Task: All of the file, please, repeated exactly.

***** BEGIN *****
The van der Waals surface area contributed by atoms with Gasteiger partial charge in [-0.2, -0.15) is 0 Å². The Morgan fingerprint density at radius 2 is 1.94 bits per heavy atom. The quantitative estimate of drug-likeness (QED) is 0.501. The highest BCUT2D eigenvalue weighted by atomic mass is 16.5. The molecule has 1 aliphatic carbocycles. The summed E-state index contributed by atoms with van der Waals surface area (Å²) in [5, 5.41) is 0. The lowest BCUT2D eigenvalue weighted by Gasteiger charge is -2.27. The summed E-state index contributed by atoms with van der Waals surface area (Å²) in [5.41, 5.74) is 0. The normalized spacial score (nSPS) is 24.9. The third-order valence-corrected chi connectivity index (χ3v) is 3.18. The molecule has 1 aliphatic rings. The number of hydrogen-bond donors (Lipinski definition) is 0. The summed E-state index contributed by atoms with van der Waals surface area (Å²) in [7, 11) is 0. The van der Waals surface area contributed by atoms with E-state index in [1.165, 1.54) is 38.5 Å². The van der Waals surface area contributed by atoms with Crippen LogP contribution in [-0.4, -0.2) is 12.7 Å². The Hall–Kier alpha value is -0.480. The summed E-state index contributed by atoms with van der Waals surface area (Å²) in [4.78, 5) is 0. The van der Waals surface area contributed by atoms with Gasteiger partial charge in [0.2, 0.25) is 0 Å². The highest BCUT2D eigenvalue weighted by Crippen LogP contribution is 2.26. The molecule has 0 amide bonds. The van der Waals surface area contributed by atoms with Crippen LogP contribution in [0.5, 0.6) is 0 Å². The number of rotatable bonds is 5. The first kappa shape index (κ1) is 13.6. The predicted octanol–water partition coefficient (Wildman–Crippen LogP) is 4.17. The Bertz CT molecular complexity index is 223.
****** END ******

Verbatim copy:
The van der Waals surface area contributed by atoms with Gasteiger partial charge in [-0.2, -0.15) is 0 Å². The Morgan fingerprint density at radius 2 is 1.94 bits per heavy atom. The quantitative estimate of drug-likeness (QED) is 0.501. The highest BCUT2D eigenvalue weighted by atomic mass is 16.5. The molecule has 1 aliphatic carbocycles. The summed E-state index contributed by atoms with van der Waals surface area (Å²) in [5, 5.41) is 0. The lowest BCUT2D eigenvalue weighted by Gasteiger charge is -2.27. The summed E-state index contributed by atoms with van der Waals surface area (Å²) in [5.41, 5.74) is 0. The normalized spacial score (nSPS) is 24.9. The third-order valence-corrected chi connectivity index (χ3v) is 3.18. The molecule has 1 aliphatic rings. The number of hydrogen-bond donors (Lipinski definition) is 0. The summed E-state index contributed by atoms with van der Waals surface area (Å²) in [7, 11) is 0. The van der Waals surface area contributed by atoms with E-state index in [1.165, 1.54) is 38.5 Å². The van der Waals surface area contributed by atoms with Crippen LogP contribution in [-0.4, -0.2) is 12.7 Å². The Hall–Kier alpha value is -0.480. The summed E-state index contributed by atoms with van der Waals surface area (Å²) in [4.78, 5) is 0. The van der Waals surface area contributed by atoms with Gasteiger partial charge in [0.2, 0.25) is 0 Å². The highest BCUT2D eigenvalue weighted by Crippen LogP contribution is 2.26. The molecule has 0 amide bonds. The van der Waals surface area contributed by atoms with Crippen LogP contribution in [0.5, 0.6) is 0 Å². The number of rotatable bonds is 5. The first kappa shape index (κ1) is 13.6. The predicted octanol–water partition coefficient (Wildman–Crippen LogP) is 4.17. The Bertz CT molecular complexity index is 223.